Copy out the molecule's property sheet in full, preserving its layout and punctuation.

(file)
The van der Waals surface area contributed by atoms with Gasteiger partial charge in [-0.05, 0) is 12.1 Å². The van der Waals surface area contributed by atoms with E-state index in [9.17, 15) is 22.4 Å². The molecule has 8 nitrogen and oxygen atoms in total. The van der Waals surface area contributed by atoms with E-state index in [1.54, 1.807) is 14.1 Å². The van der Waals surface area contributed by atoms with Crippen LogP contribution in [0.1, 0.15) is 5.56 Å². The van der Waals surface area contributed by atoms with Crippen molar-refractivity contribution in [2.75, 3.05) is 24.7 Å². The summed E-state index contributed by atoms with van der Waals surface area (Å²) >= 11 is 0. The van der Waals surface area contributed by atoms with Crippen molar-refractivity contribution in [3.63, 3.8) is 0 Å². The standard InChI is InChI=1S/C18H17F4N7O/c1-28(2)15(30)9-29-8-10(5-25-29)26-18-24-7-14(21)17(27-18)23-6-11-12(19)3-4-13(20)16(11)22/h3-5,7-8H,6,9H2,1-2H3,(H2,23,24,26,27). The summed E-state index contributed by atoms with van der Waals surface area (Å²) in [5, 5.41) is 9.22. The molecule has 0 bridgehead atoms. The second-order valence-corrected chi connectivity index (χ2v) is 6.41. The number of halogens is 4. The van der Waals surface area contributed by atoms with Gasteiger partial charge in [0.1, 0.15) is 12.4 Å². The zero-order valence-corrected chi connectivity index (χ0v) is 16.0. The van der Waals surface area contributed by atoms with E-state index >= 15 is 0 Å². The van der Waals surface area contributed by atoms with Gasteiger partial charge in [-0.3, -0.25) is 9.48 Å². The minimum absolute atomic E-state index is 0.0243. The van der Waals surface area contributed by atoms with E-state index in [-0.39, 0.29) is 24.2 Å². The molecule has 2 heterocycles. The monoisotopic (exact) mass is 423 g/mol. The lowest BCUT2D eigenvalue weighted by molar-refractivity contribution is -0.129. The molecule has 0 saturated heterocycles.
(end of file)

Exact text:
The van der Waals surface area contributed by atoms with Gasteiger partial charge in [-0.05, 0) is 12.1 Å². The van der Waals surface area contributed by atoms with E-state index in [9.17, 15) is 22.4 Å². The molecule has 8 nitrogen and oxygen atoms in total. The van der Waals surface area contributed by atoms with E-state index in [1.54, 1.807) is 14.1 Å². The van der Waals surface area contributed by atoms with Crippen LogP contribution in [0.1, 0.15) is 5.56 Å². The van der Waals surface area contributed by atoms with Crippen molar-refractivity contribution in [2.75, 3.05) is 24.7 Å². The summed E-state index contributed by atoms with van der Waals surface area (Å²) >= 11 is 0. The van der Waals surface area contributed by atoms with Crippen molar-refractivity contribution in [3.63, 3.8) is 0 Å². The standard InChI is InChI=1S/C18H17F4N7O/c1-28(2)15(30)9-29-8-10(5-25-29)26-18-24-7-14(21)17(27-18)23-6-11-12(19)3-4-13(20)16(11)22/h3-5,7-8H,6,9H2,1-2H3,(H2,23,24,26,27). The summed E-state index contributed by atoms with van der Waals surface area (Å²) in [5, 5.41) is 9.22. The molecule has 0 bridgehead atoms. The second-order valence-corrected chi connectivity index (χ2v) is 6.41. The number of halogens is 4. The van der Waals surface area contributed by atoms with Gasteiger partial charge in [0.1, 0.15) is 12.4 Å². The zero-order valence-corrected chi connectivity index (χ0v) is 16.0. The van der Waals surface area contributed by atoms with E-state index >= 15 is 0 Å². The van der Waals surface area contributed by atoms with Gasteiger partial charge in [-0.3, -0.25) is 9.48 Å². The minimum absolute atomic E-state index is 0.0243. The van der Waals surface area contributed by atoms with E-state index in [-0.39, 0.29) is 24.2 Å². The molecule has 2 heterocycles. The monoisotopic (exact) mass is 423 g/mol. The lowest BCUT2D eigenvalue weighted by molar-refractivity contribution is -0.129. The molecule has 0 saturated heterocycles.